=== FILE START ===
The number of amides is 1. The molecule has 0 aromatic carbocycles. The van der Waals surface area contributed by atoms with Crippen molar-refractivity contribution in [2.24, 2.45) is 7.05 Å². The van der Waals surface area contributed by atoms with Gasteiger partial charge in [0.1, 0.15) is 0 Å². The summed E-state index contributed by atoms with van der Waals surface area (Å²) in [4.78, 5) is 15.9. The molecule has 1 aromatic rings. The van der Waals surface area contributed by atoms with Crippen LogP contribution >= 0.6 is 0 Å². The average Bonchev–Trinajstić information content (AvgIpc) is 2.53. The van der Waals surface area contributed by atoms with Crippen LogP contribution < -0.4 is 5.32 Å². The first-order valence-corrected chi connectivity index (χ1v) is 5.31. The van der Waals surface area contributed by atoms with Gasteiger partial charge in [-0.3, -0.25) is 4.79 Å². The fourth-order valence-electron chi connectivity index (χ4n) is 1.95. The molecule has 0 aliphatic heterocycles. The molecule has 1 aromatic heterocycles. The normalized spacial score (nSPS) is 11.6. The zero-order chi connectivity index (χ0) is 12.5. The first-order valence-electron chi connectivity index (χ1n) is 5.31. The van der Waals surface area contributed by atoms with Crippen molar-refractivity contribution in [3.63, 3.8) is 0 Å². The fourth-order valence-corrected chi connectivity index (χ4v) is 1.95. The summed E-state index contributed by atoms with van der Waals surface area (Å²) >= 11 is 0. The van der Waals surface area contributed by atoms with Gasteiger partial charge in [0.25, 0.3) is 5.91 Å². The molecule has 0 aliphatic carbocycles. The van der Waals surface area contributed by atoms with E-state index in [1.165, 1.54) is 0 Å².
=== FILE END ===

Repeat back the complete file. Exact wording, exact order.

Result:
The number of amides is 1. The molecule has 0 aromatic carbocycles. The van der Waals surface area contributed by atoms with Crippen molar-refractivity contribution in [2.24, 2.45) is 7.05 Å². The van der Waals surface area contributed by atoms with Gasteiger partial charge in [0.1, 0.15) is 0 Å². The summed E-state index contributed by atoms with van der Waals surface area (Å²) in [4.78, 5) is 15.9. The molecule has 1 aromatic rings. The van der Waals surface area contributed by atoms with Crippen LogP contribution >= 0.6 is 0 Å². The average Bonchev–Trinajstić information content (AvgIpc) is 2.53. The van der Waals surface area contributed by atoms with Crippen LogP contribution < -0.4 is 5.32 Å². The first-order valence-corrected chi connectivity index (χ1v) is 5.31. The van der Waals surface area contributed by atoms with Gasteiger partial charge in [-0.3, -0.25) is 4.79 Å². The fourth-order valence-electron chi connectivity index (χ4n) is 1.95. The molecule has 0 aliphatic heterocycles. The molecule has 1 aromatic heterocycles. The normalized spacial score (nSPS) is 11.6. The zero-order chi connectivity index (χ0) is 12.5. The first-order valence-electron chi connectivity index (χ1n) is 5.31. The van der Waals surface area contributed by atoms with Crippen molar-refractivity contribution in [3.63, 3.8) is 0 Å². The fourth-order valence-corrected chi connectivity index (χ4v) is 1.95. The summed E-state index contributed by atoms with van der Waals surface area (Å²) >= 11 is 0. The van der Waals surface area contributed by atoms with Gasteiger partial charge in [0.25, 0.3) is 5.91 Å². The molecule has 0 aliphatic carbocycles. The van der Waals surface area contributed by atoms with E-state index in [1.165, 1.54) is 0 Å².